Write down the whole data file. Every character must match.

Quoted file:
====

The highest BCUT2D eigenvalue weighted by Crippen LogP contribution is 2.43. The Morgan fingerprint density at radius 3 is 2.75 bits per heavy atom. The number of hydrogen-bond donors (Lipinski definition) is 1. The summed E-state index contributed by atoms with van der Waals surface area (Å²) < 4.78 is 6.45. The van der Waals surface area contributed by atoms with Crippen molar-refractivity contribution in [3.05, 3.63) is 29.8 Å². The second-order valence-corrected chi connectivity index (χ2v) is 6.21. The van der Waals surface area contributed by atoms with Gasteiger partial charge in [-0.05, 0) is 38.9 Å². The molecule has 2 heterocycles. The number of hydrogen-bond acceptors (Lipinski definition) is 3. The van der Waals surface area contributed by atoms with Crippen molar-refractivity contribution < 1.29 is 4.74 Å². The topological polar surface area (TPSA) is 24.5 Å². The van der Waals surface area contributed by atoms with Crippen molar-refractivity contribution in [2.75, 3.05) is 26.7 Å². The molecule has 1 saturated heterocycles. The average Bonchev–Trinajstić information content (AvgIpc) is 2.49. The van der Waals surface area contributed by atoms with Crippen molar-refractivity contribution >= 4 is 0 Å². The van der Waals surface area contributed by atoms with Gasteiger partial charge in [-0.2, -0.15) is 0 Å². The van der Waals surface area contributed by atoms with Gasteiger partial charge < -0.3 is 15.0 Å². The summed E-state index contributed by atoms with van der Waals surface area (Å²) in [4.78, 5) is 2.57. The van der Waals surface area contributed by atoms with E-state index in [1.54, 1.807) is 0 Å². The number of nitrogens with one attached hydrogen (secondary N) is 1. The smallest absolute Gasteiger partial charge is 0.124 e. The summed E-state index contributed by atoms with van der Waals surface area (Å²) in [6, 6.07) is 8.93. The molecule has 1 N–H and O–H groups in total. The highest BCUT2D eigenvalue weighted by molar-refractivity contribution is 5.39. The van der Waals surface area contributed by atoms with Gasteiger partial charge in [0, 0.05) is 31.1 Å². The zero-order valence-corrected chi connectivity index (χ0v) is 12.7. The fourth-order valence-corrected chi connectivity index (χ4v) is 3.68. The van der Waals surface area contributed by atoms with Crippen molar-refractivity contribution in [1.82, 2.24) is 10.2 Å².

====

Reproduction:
The highest BCUT2D eigenvalue weighted by Crippen LogP contribution is 2.43. The Morgan fingerprint density at radius 3 is 2.75 bits per heavy atom. The number of hydrogen-bond donors (Lipinski definition) is 1. The summed E-state index contributed by atoms with van der Waals surface area (Å²) < 4.78 is 6.45. The van der Waals surface area contributed by atoms with Crippen molar-refractivity contribution in [3.05, 3.63) is 29.8 Å². The second-order valence-corrected chi connectivity index (χ2v) is 6.21. The van der Waals surface area contributed by atoms with Gasteiger partial charge in [-0.05, 0) is 38.9 Å². The molecule has 2 heterocycles. The number of hydrogen-bond acceptors (Lipinski definition) is 3. The van der Waals surface area contributed by atoms with Crippen molar-refractivity contribution < 1.29 is 4.74 Å². The topological polar surface area (TPSA) is 24.5 Å². The van der Waals surface area contributed by atoms with Crippen molar-refractivity contribution in [2.75, 3.05) is 26.7 Å². The molecule has 1 saturated heterocycles. The average Bonchev–Trinajstić information content (AvgIpc) is 2.49. The van der Waals surface area contributed by atoms with Crippen molar-refractivity contribution >= 4 is 0 Å². The van der Waals surface area contributed by atoms with Gasteiger partial charge in [-0.2, -0.15) is 0 Å². The van der Waals surface area contributed by atoms with Gasteiger partial charge < -0.3 is 15.0 Å². The summed E-state index contributed by atoms with van der Waals surface area (Å²) in [4.78, 5) is 2.57. The van der Waals surface area contributed by atoms with E-state index in [1.54, 1.807) is 0 Å². The number of nitrogens with one attached hydrogen (secondary N) is 1. The smallest absolute Gasteiger partial charge is 0.124 e. The summed E-state index contributed by atoms with van der Waals surface area (Å²) in [6, 6.07) is 8.93. The molecule has 1 N–H and O–H groups in total. The highest BCUT2D eigenvalue weighted by molar-refractivity contribution is 5.39. The van der Waals surface area contributed by atoms with Gasteiger partial charge in [0, 0.05) is 31.1 Å². The zero-order valence-corrected chi connectivity index (χ0v) is 12.7. The fourth-order valence-corrected chi connectivity index (χ4v) is 3.68. The van der Waals surface area contributed by atoms with Crippen molar-refractivity contribution in [1.82, 2.24) is 10.2 Å².